What Marketing Leaders Think About Quitting Quietly [Executive Leadership Data]

Back in September, we covered leave cool: specifically, what it is, how the term became popular, and ways to address it.

cool weirdo sitting at the desk

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now we are Hearing Directly From Marketing Leaders And getting their thoughts on the event, courtesy of our Executive Leadership Survey of 500+ leaders.

In this article, you’ll find out what they think about being silent (spoiler alert: it’s not pretty), why they think so, and how they plan to address it.

What Marketing Leaders Know About Quite Quitting

To start things off, the majority of marketing leaders we surveyed (73%) say they are familiar with the term “leaving it cool.” In fact, 57% agree that some degree of quiet quitting is happening within their organization.

To what extent? Well, marketing leaders find that only 17% of their employees are quietly quitting. However, our consumer trends data suggests otherwise.

In our survey, 33% of full-time employees reported quietly leaving their current job. Since this data is self-reported, the figure is likely to be higher.

Yet, 80% of leaders surveyed say they would know if an employee on their team was quietly quitting.

This suggests that two things could be happening: Employees are great at hiding the fact that they are quietly quitting or that leaders are a little out of touch with their employees.

Whatever the exact numbers, 57% of marketing leaders are concerned about this phenomenon and 66% have explicitly discussed how to address it with their leadership team.

when asked, "how worried are you about leaving quietly" 14% said not worried at all, 29% said not very worried, 36% said somewhat worried and 21% said very worried

What Marketing Leaders Think About Quiet Quits

It’s fair to say that marketers aren’t fond of leaving leaders quietly – 77% of those surveyed say it’s “unacceptable”.

In-spite of this Studies show that quietly quitting is a response to poor management.Now most marketing leaders see it that way.

64% of those surveyed believe quietly leaving a job is a reflection of poor work ethic, while one-third of respondents see it as setting healthy boundaries.

Graphic showing answers to survey questions "Why do you think employees are busy quitting quietly?"

When asked why they believe employees engage in silent quitting, 39% of respondents placed the blame on employees, saying it was due to a lack of accountability.

  • 38% said that employees see no benefit in going above and beyond at work.
  • 36% said burnout.
  • 34% said that employees are unhappy with the workplace culture.
  • 32% said there is a lack of work-life balance.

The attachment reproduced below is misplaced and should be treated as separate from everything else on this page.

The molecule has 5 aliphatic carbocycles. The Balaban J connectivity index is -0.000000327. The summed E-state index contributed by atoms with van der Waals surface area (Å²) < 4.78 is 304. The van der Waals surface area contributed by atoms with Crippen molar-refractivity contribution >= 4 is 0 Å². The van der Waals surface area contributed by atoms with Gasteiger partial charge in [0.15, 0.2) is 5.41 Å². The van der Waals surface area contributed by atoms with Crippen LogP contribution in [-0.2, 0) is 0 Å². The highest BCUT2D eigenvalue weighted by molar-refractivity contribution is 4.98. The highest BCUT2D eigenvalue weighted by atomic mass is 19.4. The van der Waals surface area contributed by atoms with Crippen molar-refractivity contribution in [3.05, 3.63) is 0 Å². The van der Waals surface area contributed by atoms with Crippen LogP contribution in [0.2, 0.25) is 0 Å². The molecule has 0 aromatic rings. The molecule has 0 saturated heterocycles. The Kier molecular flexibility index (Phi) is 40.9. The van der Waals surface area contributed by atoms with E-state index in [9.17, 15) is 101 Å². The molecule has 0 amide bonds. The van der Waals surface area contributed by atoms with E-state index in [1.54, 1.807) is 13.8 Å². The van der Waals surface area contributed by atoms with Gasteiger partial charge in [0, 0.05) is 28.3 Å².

Our consumer trends survey shows that burnout and workplace culture play a major role in job satisfaction.

The report found that of the 29% of consumers who are considering leaving their current job, 25% say the reason is burnout and 20% say they are unhappy with the workplace culture.

Now that we know how marketer leaders view both those quietly leaving and those joining, let’s take a look at what they plan to do about it.

How Marketing Leaders Plan To Address The Problem Of Silence

Although most marketing leaders believe that quitting is a reflection of the employee rather than the employer, 77% believe it is their responsibility to prevent it.

Where do you start? Well, 73% believe the determining factor in an employee’s willingness to quit quietly is the relationship they have with their supervisor.

This theory was supported by a Harvard Business Review Workplace Studyfound that managers who were successful in managing employee and business needs had the highest percentage of employees willing to go the extra mile for the company.

Furthermore, 37% of company leaders believe that motivating employees with rewards is one way to prevent silencing.

Other measures include:

  • Employee ID
  • work life balance
  • mental health and wellness support
  • Accountability
  • improve work culture
  • career growth opportunity
  • remote work
  • management training

Based on responses from both employees and leaders, it’s clear there’s a disconnect about who is to blame for silent quitting and how common it is.

Leaders are looking to employees and vice versa. There is some overlap in one area when it comes to addressing this.

Marketing leaders agree that they must play an active role in preventing this, and their solutions appear to be in line with what employees are looking for.

It is unclear how this event will develop but one thing is for sure: leaders will have to take accountability if they want to stop an issue they find unacceptable.

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